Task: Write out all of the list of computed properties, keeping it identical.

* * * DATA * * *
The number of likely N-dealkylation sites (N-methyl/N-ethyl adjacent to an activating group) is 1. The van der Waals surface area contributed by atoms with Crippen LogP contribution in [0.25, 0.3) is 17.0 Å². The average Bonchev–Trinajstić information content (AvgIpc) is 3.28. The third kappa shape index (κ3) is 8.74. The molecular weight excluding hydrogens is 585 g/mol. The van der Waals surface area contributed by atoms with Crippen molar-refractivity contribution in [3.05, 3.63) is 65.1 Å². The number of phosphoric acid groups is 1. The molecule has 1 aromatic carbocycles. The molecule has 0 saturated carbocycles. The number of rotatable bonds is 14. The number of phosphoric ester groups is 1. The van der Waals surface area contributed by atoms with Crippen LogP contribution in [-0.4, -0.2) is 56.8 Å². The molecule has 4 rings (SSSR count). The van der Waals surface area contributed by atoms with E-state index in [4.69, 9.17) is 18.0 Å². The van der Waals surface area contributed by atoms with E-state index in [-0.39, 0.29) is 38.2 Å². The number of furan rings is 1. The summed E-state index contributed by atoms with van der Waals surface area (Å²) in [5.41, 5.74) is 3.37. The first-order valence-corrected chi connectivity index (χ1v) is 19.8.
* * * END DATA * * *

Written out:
The number of likely N-dealkylation sites (N-methyl/N-ethyl adjacent to an activating group) is 1. The van der Waals surface area contributed by atoms with Crippen LogP contribution in [0.25, 0.3) is 17.0 Å². The average Bonchev–Trinajstić information content (AvgIpc) is 3.28. The third kappa shape index (κ3) is 8.74. The molecular weight excluding hydrogens is 585 g/mol. The van der Waals surface area contributed by atoms with Crippen molar-refractivity contribution in [3.05, 3.63) is 65.1 Å². The number of phosphoric acid groups is 1. The molecule has 1 aromatic carbocycles. The molecule has 0 saturated carbocycles. The number of rotatable bonds is 14. The number of phosphoric ester groups is 1. The van der Waals surface area contributed by atoms with Crippen LogP contribution in [-0.4, -0.2) is 56.8 Å². The molecule has 4 rings (SSSR count). The van der Waals surface area contributed by atoms with E-state index in [4.69, 9.17) is 18.0 Å². The van der Waals surface area contributed by atoms with E-state index in [-0.39, 0.29) is 38.2 Å². The number of furan rings is 1. The summed E-state index contributed by atoms with van der Waals surface area (Å²) in [5.41, 5.74) is 3.37. The first-order valence-corrected chi connectivity index (χ1v) is 19.8.